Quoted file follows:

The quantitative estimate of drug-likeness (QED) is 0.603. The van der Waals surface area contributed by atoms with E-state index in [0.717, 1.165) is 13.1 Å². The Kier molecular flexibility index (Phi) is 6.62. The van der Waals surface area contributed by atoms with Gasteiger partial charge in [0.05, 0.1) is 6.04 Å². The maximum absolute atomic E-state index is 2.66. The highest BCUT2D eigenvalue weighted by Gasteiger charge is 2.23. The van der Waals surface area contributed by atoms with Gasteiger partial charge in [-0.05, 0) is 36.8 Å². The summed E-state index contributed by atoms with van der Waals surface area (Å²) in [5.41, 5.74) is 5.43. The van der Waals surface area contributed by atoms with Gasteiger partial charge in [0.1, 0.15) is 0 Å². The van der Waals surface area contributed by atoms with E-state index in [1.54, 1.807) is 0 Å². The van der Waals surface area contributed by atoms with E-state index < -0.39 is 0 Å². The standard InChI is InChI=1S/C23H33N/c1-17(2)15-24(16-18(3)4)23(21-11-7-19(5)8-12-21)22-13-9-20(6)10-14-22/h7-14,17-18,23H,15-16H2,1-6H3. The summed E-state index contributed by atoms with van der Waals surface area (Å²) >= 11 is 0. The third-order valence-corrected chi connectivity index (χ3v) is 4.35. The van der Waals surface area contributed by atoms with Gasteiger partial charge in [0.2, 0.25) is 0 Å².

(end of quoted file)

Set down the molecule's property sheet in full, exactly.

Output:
The quantitative estimate of drug-likeness (QED) is 0.603. The van der Waals surface area contributed by atoms with E-state index in [0.717, 1.165) is 13.1 Å². The Kier molecular flexibility index (Phi) is 6.62. The van der Waals surface area contributed by atoms with Gasteiger partial charge in [0.05, 0.1) is 6.04 Å². The maximum absolute atomic E-state index is 2.66. The highest BCUT2D eigenvalue weighted by Gasteiger charge is 2.23. The van der Waals surface area contributed by atoms with Gasteiger partial charge in [-0.05, 0) is 36.8 Å². The summed E-state index contributed by atoms with van der Waals surface area (Å²) in [5.41, 5.74) is 5.43. The van der Waals surface area contributed by atoms with Gasteiger partial charge in [0.1, 0.15) is 0 Å². The van der Waals surface area contributed by atoms with E-state index in [1.54, 1.807) is 0 Å². The van der Waals surface area contributed by atoms with E-state index < -0.39 is 0 Å². The standard InChI is InChI=1S/C23H33N/c1-17(2)15-24(16-18(3)4)23(21-11-7-19(5)8-12-21)22-13-9-20(6)10-14-22/h7-14,17-18,23H,15-16H2,1-6H3. The summed E-state index contributed by atoms with van der Waals surface area (Å²) >= 11 is 0. The third-order valence-corrected chi connectivity index (χ3v) is 4.35. The van der Waals surface area contributed by atoms with Gasteiger partial charge in [0.2, 0.25) is 0 Å².